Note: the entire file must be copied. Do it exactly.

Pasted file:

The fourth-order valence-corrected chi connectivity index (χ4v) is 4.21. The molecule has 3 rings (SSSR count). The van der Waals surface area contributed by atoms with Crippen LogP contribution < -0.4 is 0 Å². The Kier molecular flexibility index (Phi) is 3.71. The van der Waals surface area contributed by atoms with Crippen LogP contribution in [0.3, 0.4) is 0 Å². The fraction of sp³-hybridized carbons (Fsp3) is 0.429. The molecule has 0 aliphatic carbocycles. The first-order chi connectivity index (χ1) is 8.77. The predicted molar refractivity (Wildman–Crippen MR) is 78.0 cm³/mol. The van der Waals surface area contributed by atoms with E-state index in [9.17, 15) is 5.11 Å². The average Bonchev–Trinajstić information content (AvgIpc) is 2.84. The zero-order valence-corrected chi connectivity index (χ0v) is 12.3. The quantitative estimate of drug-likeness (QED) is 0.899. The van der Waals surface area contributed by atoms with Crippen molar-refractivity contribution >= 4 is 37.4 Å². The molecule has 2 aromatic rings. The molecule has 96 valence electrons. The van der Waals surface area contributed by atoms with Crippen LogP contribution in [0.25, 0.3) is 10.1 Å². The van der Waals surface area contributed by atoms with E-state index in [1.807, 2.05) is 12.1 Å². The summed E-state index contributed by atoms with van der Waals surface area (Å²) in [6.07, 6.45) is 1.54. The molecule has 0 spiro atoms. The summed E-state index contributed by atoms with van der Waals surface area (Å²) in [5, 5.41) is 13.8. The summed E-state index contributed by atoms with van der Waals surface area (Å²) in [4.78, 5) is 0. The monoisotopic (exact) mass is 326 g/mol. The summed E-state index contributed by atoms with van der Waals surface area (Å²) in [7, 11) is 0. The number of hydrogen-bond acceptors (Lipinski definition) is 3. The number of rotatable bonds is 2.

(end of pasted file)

The fourth-order valence-corrected chi connectivity index (χ4v) is 4.21. The molecule has 3 rings (SSSR count). The van der Waals surface area contributed by atoms with Crippen LogP contribution < -0.4 is 0 Å². The Kier molecular flexibility index (Phi) is 3.71. The van der Waals surface area contributed by atoms with Crippen LogP contribution in [0.3, 0.4) is 0 Å². The fraction of sp³-hybridized carbons (Fsp3) is 0.429. The molecule has 0 aliphatic carbocycles. The first-order chi connectivity index (χ1) is 8.77. The predicted molar refractivity (Wildman–Crippen MR) is 78.0 cm³/mol. The van der Waals surface area contributed by atoms with E-state index in [9.17, 15) is 5.11 Å². The average Bonchev–Trinajstić information content (AvgIpc) is 2.84. The zero-order valence-corrected chi connectivity index (χ0v) is 12.3. The quantitative estimate of drug-likeness (QED) is 0.899. The van der Waals surface area contributed by atoms with Crippen molar-refractivity contribution >= 4 is 37.4 Å². The molecule has 2 aromatic rings. The molecule has 96 valence electrons. The van der Waals surface area contributed by atoms with Crippen LogP contribution in [0.25, 0.3) is 10.1 Å². The van der Waals surface area contributed by atoms with E-state index in [1.807, 2.05) is 12.1 Å². The summed E-state index contributed by atoms with van der Waals surface area (Å²) in [6.07, 6.45) is 1.54. The molecule has 0 spiro atoms. The summed E-state index contributed by atoms with van der Waals surface area (Å²) in [5, 5.41) is 13.8. The summed E-state index contributed by atoms with van der Waals surface area (Å²) in [4.78, 5) is 0. The monoisotopic (exact) mass is 326 g/mol. The summed E-state index contributed by atoms with van der Waals surface area (Å²) in [7, 11) is 0. The number of hydrogen-bond acceptors (Lipinski definition) is 3. The number of rotatable bonds is 2.